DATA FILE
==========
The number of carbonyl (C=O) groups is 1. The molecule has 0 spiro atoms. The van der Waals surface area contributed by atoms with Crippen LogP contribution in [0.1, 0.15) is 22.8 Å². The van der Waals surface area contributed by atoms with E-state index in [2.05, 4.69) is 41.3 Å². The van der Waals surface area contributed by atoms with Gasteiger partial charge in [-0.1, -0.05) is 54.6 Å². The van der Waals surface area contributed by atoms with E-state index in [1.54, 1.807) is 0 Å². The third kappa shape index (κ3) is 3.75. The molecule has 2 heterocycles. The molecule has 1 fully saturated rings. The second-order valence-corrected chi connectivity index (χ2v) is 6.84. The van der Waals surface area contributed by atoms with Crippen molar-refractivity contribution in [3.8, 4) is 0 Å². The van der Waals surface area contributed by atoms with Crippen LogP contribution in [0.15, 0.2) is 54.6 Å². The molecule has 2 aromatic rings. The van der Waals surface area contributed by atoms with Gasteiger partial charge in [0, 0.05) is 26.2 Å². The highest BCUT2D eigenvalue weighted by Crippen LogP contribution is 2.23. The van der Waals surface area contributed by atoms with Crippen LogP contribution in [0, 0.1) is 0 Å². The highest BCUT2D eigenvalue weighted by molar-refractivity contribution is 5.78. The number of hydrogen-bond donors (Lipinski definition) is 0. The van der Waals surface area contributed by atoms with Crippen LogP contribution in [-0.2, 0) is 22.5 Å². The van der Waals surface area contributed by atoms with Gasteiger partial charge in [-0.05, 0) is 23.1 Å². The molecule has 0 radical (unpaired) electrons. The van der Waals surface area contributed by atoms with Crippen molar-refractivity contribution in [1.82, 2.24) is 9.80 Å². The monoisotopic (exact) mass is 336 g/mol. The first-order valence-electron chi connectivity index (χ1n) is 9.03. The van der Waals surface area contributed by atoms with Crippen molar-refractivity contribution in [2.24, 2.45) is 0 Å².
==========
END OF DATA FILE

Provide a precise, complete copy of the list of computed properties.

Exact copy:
The number of carbonyl (C=O) groups is 1. The molecule has 0 spiro atoms. The van der Waals surface area contributed by atoms with Crippen LogP contribution in [0.1, 0.15) is 22.8 Å². The van der Waals surface area contributed by atoms with E-state index in [2.05, 4.69) is 41.3 Å². The van der Waals surface area contributed by atoms with Gasteiger partial charge in [-0.1, -0.05) is 54.6 Å². The van der Waals surface area contributed by atoms with E-state index in [1.54, 1.807) is 0 Å². The third kappa shape index (κ3) is 3.75. The molecule has 2 heterocycles. The molecule has 1 fully saturated rings. The second-order valence-corrected chi connectivity index (χ2v) is 6.84. The van der Waals surface area contributed by atoms with Crippen molar-refractivity contribution in [3.8, 4) is 0 Å². The van der Waals surface area contributed by atoms with Crippen LogP contribution in [0.15, 0.2) is 54.6 Å². The molecule has 2 aromatic rings. The van der Waals surface area contributed by atoms with Gasteiger partial charge in [0, 0.05) is 26.2 Å². The highest BCUT2D eigenvalue weighted by Crippen LogP contribution is 2.23. The van der Waals surface area contributed by atoms with Crippen LogP contribution in [0, 0.1) is 0 Å². The highest BCUT2D eigenvalue weighted by molar-refractivity contribution is 5.78. The number of hydrogen-bond donors (Lipinski definition) is 0. The van der Waals surface area contributed by atoms with Crippen LogP contribution in [-0.2, 0) is 22.5 Å². The van der Waals surface area contributed by atoms with Gasteiger partial charge in [-0.05, 0) is 23.1 Å². The molecule has 0 radical (unpaired) electrons. The van der Waals surface area contributed by atoms with Crippen molar-refractivity contribution in [1.82, 2.24) is 9.80 Å². The monoisotopic (exact) mass is 336 g/mol. The first-order valence-electron chi connectivity index (χ1n) is 9.03. The van der Waals surface area contributed by atoms with Crippen molar-refractivity contribution in [2.24, 2.45) is 0 Å².